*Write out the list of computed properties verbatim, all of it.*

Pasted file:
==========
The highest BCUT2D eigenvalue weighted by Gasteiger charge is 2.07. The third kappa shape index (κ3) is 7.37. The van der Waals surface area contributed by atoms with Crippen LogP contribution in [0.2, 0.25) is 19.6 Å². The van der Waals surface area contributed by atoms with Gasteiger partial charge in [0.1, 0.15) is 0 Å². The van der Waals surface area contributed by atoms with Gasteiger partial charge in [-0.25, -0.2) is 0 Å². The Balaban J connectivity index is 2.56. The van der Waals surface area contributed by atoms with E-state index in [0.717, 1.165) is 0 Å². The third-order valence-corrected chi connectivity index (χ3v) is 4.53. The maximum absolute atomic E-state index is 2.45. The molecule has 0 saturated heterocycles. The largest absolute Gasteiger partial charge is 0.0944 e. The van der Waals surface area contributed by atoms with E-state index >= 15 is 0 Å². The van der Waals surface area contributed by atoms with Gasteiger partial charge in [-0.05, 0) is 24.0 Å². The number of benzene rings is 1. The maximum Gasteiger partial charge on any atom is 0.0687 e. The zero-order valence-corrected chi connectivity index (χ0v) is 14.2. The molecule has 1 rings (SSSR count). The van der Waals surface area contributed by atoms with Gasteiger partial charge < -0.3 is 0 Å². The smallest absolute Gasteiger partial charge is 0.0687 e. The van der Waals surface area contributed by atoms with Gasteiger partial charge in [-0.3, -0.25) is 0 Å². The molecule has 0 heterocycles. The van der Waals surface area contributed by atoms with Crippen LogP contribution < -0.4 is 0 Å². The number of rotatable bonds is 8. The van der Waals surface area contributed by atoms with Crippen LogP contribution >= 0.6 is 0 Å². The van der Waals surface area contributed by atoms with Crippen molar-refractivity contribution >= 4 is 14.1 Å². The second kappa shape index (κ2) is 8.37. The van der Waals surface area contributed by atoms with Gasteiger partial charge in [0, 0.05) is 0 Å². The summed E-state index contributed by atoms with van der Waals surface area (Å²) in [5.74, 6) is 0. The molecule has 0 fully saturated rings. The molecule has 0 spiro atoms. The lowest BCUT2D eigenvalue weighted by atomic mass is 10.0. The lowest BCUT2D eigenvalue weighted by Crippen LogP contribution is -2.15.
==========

The highest BCUT2D eigenvalue weighted by Gasteiger charge is 2.07. The third kappa shape index (κ3) is 7.37. The van der Waals surface area contributed by atoms with Crippen LogP contribution in [0.2, 0.25) is 19.6 Å². The van der Waals surface area contributed by atoms with Gasteiger partial charge in [0.1, 0.15) is 0 Å². The van der Waals surface area contributed by atoms with Gasteiger partial charge in [-0.25, -0.2) is 0 Å². The Balaban J connectivity index is 2.56. The van der Waals surface area contributed by atoms with E-state index in [0.717, 1.165) is 0 Å². The third-order valence-corrected chi connectivity index (χ3v) is 4.53. The maximum absolute atomic E-state index is 2.45. The molecule has 0 saturated heterocycles. The largest absolute Gasteiger partial charge is 0.0944 e. The van der Waals surface area contributed by atoms with E-state index >= 15 is 0 Å². The van der Waals surface area contributed by atoms with Gasteiger partial charge in [-0.05, 0) is 24.0 Å². The number of benzene rings is 1. The maximum Gasteiger partial charge on any atom is 0.0687 e. The zero-order valence-corrected chi connectivity index (χ0v) is 14.2. The molecule has 1 rings (SSSR count). The van der Waals surface area contributed by atoms with Gasteiger partial charge < -0.3 is 0 Å². The smallest absolute Gasteiger partial charge is 0.0687 e. The van der Waals surface area contributed by atoms with Gasteiger partial charge in [-0.3, -0.25) is 0 Å². The molecule has 0 heterocycles. The van der Waals surface area contributed by atoms with Crippen LogP contribution < -0.4 is 0 Å². The number of rotatable bonds is 8. The van der Waals surface area contributed by atoms with Crippen LogP contribution >= 0.6 is 0 Å². The van der Waals surface area contributed by atoms with Crippen molar-refractivity contribution >= 4 is 14.1 Å². The second kappa shape index (κ2) is 8.37. The van der Waals surface area contributed by atoms with Gasteiger partial charge in [0, 0.05) is 0 Å². The summed E-state index contributed by atoms with van der Waals surface area (Å²) in [5.74, 6) is 0. The molecule has 0 fully saturated rings. The molecule has 0 spiro atoms. The lowest BCUT2D eigenvalue weighted by atomic mass is 10.0. The lowest BCUT2D eigenvalue weighted by Crippen LogP contribution is -2.15.